To evaluate the overall ability of a specific model to explain excess returns, we adopt the test proposed by Gibbons et al (1989) (hereafter, the GRS test). The null hypothesis of the GRS test assumes that all pricing errors are jointly equal to zero. The GRS test is largely based on a finite-sample $F$-test, presented as follows:

$$\mathrm{GRS}=\frac{T-N-K}{N}{[1+{E}_{t}{({f}_{t})}^{\prime}{\widehat{\mathrm{\Omega}}}^{-1}{E}_{t}({f}_{t})]}^{-1}{\widehat{\alpha}}^{\prime}{\widehat{\mathrm{\Sigma}}}^{-1}\widehat{\alpha}\equiv {F}_{N,T-N-K},$$ |

where $T$ is the number of observations across time, $N$ is the number of portfolios, $K$ is the number of factors, ${f}_{t}$ is the vector of factors at time $t$,

$$\widehat{\mathrm{\Omega}}=\frac{1}{T}\sum _{t=1}^{T}({f}_{t}-{E}_{T}(f)){({f}_{t}-{E}_{T}(f))}^{\prime}$$ |

is the covariance matrix of the factors, and

$$\widehat{\mathrm{\Sigma}}=\frac{1}{T}\sum _{t=1}^{T}{\widehat{\epsilon}}_{t}{\widehat{\epsilon}}_{t}^{\prime}$$ |

is the residual covariance matrix. The rejection of the null hypothesis indicates that at least one of the pricing errors is not zero, and, consequently, the considered pricing model is not sufficient to explain excess returns.^{11}^{11}Time series regression tests have an advantage in that the time series slopes are factor loadings with a clear interpretation. Moreover, this method can avoid the problem of error in variables because all factors are observable, whereas in the cross-sectional methodology, the regressors are the estimated betas obtained from the time series regression step. Our particular case does not involve autocorrelation, and we do not need to use the Newey–West corrected standard errors and test statistics.

### 4.2 Cross-sectional analysis

Fama and MacBeth (1973) propose a procedure to conduct cross-sectional regressions for asset returns. The two-step procedure consists of estimating the betas and the risk premium for any factor that is expected to determine asset prices. The first step estimates the betas using time series regressions, where each portfolio excess return is regressed against the proposed risk factors. The second step provides estimates of the risk premium for each factor by conducting a cross-sectional regression at each time period of all portfolio excess returns on the estimated betas from the first step.^{12}^{12}The advantages of this method are allowing betas to change over time and generating standard errors and test statistics. In particular, we estimate the following main equations for each time $t$ and $i=1,\mathrm{\dots},N$:

${R}_{i,t}$ | $={\widehat{\beta}}_{\mathrm{market},i}{\lambda}_{\mathrm{market},t}+{\widehat{\beta}}_{\mathrm{SMB},i}{\lambda}_{\mathrm{SMB},t}+{\widehat{\beta}}_{\mathrm{HML},i}{\lambda}_{\mathrm{HML},t}+{\u03f5}_{i,t},$ | (4.2) | ||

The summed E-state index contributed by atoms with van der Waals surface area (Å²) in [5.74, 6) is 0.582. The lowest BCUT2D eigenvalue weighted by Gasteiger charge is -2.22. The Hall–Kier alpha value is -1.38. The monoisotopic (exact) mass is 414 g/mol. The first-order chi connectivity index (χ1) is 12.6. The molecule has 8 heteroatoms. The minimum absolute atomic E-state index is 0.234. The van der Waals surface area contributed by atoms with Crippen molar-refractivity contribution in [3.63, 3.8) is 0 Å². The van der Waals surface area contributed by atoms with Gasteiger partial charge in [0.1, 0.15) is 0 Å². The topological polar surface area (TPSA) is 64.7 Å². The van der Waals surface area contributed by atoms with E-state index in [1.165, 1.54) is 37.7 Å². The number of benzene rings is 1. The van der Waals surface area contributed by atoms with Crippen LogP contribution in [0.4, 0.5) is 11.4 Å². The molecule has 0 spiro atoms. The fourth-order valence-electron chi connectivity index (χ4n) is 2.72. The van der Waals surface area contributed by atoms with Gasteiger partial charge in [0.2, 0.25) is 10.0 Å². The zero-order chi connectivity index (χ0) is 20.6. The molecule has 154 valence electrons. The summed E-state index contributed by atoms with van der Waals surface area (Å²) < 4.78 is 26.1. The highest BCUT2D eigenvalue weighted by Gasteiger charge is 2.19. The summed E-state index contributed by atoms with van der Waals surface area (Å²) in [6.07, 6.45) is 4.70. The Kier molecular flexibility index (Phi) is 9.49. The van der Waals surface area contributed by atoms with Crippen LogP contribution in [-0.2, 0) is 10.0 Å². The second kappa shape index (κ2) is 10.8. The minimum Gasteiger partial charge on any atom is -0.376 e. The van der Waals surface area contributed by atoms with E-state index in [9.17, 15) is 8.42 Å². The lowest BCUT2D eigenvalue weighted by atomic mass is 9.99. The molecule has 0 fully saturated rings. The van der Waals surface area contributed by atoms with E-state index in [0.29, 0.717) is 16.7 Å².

${R}_{i,t}$ | $={\widehat{\beta}}_{\mathrm{market},i}{\lambda}_{\mathrm{market},t}+{\widehat{\beta}}_{\mathrm{SMB},i}{\lambda}_{\mathrm{SMB},t}+{\widehat{\beta}}_{\mathrm{HML},i}{\lambda}_{\mathrm{HML},t}$ | |||

$\mathrm{\hspace{1em}\hspace{1em}}+{\widehat{\beta}}_{\mathrm{MOM},i}{\lambda}_{\mathrm{MOM},i}+{\u03f5}_{i,t},$ | (4.3) | |||

${R}_{i,t}$ | $={\widehat{\beta}}_{\mathrm{market},i}{\lambda}_{\mathrm{market},t}+{\widehat{\beta}}_{\mathrm{SMB},i}{\lambda}_{\mathrm{SMB},t}+{\widehat{\beta}}_{\mathrm{HML},i}{\lambda}_{\mathrm{HML},t}$ | |||

$\mathrm{\hspace{1em}\hspace{1em}}+{\widehat{\beta}}_{\mathrm{MOM},i}{\lambda}_{\mathrm{MOM},i}+{\widehat{\beta}}_{\mathrm{OIL}}{\lambda}_{\mathrm{OIL},t}+{\u03f5}_{i,t},$ | (4.4) |

where ${\widehat{\beta}}_{\mathrm{market},i}$, ${\widehat{\beta}}_{\mathrm{SMB},i}$, ${\widehat{\beta}}_{\mathrm{HML},i}$, ${\widehat{\beta}}_{\mathrm{MOM},i}$ and ${\widehat{\beta}}_{\mathrm{OIL},t}$ are the factor loadings obtained from the time series regression. Equation (4.2) is our benchmark model, and (4.4) allows us to test whether oil is a priced factor in the presence of Fama–French factors and momentum.

The factor risk premiums ($\lambda $) and pricing errors ($\u03f5$) of (4.2)–(4.4) are estimated as the average of the cross-sectional estimates

$$\widehat{\lambda}=\frac{1}{T}\sum _{t=1}^{T}{\widehat{\lambda}}_{t}\mathit{\hspace{1em}}\text{and}\mathit{\hspace{1em}}{\widehat{\u03f5}}_{i}=\frac{1}{T}\sum _{t=1}^{T}{\widehat{\u03f5}}_{t},$$ | (4.5) |

with the following variances:

$${\widehat{\sigma}}_{\lambda}^{2}=\frac{1}{{T}^{2}}\sum _{t=1}^{T}{({\widehat{\lambda}}_{t}-\widehat{\lambda})}^{2}\mathit{\hspace{1em}}\text{and}\mathit{\hspace{1em}}{\widehat{\sigma}}_{{\u03f5}_{i}}^{2}=\frac{1}{{T}^{2}}\sum _{t=1}^{T}{({\widehat{\u03f5}}_{t}-{\widehat{\u03f5}}_{i})}^{2},$$ | (4.6) |

respectively. If the estimated betas are important determinants of average returns, then the risk premiums in (4.2)–(4.4) should be statistically significant.

The Fama–MacBeth standard errors presented in (4.6) do not account for the fact that $\beta $ are estimated. Therefore, we use the Shanken (1992) correction to obtain the correct asymptotic standard errors of the vector of factor risk premiums. This is calculated as follows:

$${\widehat{\sigma}}_{\lambda \mathrm{shanken}}^{2}={T}^{-1}(1+\widehat{\lambda}{\widehat{\mathrm{\Omega}}}^{-1}\widehat{\lambda})[T{\widehat{\sigma}}_{\lambda}^{2}-\widehat{\mathrm{\Omega}}]+{T}^{-1}\widehat{\mathrm{\Omega}},$$ |

where, as before, $\widehat{\mathrm{\Omega}}$ is the $K\times K$ covariance matrix of the factors.

## 5 Empirical results

In this section, we report the empirical results of the time series and cross-sectional analyses. In Section 5.1, we conduct tests to examine the ability of common factors to explain the time series and the cross-section of returns of firms in the oil and natural gas industry. In Section 5.2, we examine the importance of the oil factor in deriving the returns of oil-dependent firms after we control for common factors.

### 5.1 Testing the traditional asset pricing models

#### 5.1.1 Time series regressions